# Different results for simulated and closed form distribution of T-statistic under the alternative hypothesis

While running some simulations to get a better grasp of the concept of statistical power I stumbled upon an unexpected result. I was trying to simulate the sampling distribution of test statistic $$T$$ associated with Pearson correlation coefficient $$R$$, assuming a sample size of $$n = 200$$ and a population correlation $$\rho = .5$$. I expected that this distribution would look like a non-central $$T$$-distribution with noncentrality parameter $$\lambda = \sqrt{\frac{n \rho^2}{1-\rho^2}} = \sqrt{\frac{200*0.5^2}{1-0.5^2}}=8.164966$$ (which is the distribution used in G*Power to calculate statistical power under these circumstances; see page 41 of the manual). However, the distribution I got from my simulation did not at all resemble the plot of the noncentral $$pdf$$. This is the plot:

The R code I used is:

set.seed(1234)

n <- 200
rho <- 0.5
noncentrality <- sqrt(((rho**2)*n)/(1-(rho**2)))

tdistsim <- c()
for (i in 1:10000) {
Variable1 <- rnorm(n,0,1)
Variable2 <- rho*Variable1+rnorm(n,0,1)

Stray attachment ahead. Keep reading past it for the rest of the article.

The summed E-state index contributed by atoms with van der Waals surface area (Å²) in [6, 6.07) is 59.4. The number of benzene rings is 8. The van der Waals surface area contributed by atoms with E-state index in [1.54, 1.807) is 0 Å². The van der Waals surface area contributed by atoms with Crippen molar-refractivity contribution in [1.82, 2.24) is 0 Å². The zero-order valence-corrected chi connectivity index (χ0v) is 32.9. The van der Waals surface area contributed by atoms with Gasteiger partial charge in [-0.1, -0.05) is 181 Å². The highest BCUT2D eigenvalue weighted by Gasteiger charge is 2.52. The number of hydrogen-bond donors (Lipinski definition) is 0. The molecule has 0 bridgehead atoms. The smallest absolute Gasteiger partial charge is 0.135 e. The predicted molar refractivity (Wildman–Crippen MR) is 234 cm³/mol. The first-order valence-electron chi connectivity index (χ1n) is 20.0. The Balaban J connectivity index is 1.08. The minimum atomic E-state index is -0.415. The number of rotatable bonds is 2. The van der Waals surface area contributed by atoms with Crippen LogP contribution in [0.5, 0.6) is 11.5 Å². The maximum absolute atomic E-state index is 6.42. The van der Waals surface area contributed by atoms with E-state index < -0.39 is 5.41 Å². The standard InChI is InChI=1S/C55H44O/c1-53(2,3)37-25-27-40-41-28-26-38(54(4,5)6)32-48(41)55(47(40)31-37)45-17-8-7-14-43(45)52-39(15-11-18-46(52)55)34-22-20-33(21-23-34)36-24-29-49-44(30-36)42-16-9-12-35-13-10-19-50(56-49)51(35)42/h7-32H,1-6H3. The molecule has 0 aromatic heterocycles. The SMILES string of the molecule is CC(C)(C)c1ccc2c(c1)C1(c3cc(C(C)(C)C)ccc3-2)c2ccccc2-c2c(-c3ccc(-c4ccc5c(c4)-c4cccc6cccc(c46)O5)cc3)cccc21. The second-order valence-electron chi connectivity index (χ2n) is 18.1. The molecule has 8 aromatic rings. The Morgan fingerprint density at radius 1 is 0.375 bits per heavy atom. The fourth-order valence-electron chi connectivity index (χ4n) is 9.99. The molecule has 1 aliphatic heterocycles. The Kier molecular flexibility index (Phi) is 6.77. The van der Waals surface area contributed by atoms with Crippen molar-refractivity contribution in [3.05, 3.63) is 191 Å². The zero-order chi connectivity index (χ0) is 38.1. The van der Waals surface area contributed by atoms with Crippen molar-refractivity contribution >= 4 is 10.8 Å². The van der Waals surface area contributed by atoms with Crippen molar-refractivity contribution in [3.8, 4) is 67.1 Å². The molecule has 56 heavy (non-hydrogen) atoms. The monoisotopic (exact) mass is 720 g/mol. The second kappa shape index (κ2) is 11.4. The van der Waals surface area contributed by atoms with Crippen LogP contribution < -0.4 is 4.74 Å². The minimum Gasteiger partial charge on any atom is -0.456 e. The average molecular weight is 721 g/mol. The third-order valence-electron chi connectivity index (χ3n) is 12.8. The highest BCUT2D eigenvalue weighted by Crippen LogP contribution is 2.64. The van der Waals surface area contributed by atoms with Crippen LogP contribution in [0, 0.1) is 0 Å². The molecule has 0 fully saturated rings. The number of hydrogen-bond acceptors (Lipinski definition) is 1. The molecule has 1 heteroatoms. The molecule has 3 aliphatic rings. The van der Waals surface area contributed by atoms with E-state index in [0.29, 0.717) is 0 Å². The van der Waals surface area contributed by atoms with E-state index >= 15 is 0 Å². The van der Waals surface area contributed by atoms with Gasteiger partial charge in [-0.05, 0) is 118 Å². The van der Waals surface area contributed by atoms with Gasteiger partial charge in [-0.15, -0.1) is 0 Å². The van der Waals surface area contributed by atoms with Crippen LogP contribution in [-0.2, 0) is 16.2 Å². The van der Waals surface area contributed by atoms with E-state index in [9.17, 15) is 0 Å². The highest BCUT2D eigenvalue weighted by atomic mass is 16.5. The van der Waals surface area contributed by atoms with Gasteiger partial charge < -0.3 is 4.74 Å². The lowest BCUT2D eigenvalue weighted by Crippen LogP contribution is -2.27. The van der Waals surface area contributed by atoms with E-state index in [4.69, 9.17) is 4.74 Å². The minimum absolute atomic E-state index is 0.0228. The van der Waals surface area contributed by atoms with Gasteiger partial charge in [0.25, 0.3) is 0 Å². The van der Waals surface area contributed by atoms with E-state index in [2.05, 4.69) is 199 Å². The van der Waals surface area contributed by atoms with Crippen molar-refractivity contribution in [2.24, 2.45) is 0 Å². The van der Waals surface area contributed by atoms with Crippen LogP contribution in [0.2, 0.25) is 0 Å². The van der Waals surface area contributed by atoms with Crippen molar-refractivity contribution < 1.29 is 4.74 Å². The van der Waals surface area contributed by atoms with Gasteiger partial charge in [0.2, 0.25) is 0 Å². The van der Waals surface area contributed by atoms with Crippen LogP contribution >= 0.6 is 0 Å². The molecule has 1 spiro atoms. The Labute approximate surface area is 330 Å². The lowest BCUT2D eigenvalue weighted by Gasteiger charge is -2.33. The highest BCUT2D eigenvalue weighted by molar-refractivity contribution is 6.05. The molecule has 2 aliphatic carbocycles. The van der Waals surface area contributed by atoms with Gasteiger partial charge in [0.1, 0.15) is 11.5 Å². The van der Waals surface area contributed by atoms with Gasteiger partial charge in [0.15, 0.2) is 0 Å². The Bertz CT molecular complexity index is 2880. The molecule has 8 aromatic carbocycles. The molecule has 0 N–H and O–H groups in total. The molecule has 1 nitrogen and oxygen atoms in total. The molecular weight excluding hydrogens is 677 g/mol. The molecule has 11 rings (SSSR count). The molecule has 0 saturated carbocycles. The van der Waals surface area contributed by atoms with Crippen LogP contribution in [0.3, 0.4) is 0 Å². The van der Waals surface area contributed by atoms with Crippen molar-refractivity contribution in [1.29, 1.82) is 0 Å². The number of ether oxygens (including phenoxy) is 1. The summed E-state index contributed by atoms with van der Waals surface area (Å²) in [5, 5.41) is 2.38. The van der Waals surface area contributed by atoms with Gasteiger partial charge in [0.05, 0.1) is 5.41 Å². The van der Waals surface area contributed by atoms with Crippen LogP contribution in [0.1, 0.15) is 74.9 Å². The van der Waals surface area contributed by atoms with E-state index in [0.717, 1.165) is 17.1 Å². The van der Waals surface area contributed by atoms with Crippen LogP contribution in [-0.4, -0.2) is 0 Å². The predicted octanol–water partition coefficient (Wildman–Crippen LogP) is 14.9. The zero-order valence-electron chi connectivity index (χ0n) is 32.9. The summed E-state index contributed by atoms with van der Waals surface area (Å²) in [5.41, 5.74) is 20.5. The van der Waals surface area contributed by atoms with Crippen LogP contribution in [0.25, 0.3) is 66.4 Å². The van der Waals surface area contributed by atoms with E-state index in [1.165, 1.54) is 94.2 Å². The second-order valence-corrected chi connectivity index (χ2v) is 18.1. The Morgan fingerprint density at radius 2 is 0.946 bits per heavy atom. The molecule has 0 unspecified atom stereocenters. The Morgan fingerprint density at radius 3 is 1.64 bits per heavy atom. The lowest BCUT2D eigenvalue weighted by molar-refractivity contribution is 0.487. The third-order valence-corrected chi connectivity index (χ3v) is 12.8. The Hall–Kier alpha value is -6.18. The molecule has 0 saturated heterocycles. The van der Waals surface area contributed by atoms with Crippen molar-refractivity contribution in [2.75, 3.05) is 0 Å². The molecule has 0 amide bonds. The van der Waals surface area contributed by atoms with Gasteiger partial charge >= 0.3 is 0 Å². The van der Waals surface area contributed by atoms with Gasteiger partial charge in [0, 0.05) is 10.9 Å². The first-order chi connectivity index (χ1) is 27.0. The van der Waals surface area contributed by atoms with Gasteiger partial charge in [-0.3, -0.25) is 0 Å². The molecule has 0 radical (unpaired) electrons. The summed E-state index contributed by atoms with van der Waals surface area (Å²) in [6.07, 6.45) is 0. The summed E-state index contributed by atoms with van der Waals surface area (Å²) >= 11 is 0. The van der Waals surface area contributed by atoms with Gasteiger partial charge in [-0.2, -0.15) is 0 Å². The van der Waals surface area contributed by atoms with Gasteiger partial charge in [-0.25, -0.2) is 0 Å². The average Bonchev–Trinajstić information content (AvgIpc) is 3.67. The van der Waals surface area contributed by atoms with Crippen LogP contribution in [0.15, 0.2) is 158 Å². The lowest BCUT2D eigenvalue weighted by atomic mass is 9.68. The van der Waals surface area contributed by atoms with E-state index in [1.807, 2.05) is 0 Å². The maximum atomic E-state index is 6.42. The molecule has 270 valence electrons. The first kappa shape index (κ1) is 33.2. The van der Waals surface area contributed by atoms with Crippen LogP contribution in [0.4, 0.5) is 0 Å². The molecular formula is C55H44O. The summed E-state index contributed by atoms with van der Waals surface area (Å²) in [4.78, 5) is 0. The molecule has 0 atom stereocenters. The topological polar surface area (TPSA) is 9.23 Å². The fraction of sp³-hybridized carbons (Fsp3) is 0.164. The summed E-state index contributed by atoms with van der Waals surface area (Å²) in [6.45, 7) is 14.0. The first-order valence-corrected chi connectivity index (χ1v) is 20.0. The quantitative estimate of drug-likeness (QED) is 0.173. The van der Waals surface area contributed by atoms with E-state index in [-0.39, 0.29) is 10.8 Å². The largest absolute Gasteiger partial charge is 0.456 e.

tdistsim[i] <- cor.test(Variable1,Variable2,method="pearson")$statistic } pdft <- dt(seq(0,15,15/10000),df=n-2,ncp=noncentrality) plot(seq(0,15,15/10000),pdft,type="l",col="blue",lwd=3,xlab=c("T"),ylab=c("Density")) lines(density(tdistsim),col="red",lwd=3) legend(0,0.32, c("Noncentral pdf","Simulation"), lwd="3", col=c("blue","red") )  So, obviously, my question is: how is this possible? Aren't these distributions supposed to be (nearly/asymptotically) identical? And if so, where's my error? EDIT. I think I found the error in my simulation. The standard deviation of the residuals was set to 1 instead of $$RMSE = \sqrt{1-\rho^2}$$. That is, the line Variable2 <- rho*Variable1+rnorm(n,0,1)  should read Variable2 <- rho*Variable1+rnorm(n,0,sqrt(1-rho**2))  The plot now looks like this: • Where exactly in the G*Power manual can we find the cited formula? – COOLSerdash Sep 23 '19 at 10:01 • Page 41. Sorry, will add this to the opening post as well. – Barlon Mrando Sep 23 '19 at 10:05 • Re the edit: Do you have a question left to ask? – whuber Sep 24 '19 at 11:38 • I don't think so - not unless someone spots another error somewhere. Thanks! – Barlon Mrando Sep 24 '19 at 14:54 • What this doesn't resolve is the question about the sampling distribution of the$t\$ statistic when you have an arbitrary residual standard deviation, as in your first simulation where you set it to 1. – COOLSerdash Sep 29 '19 at 14:06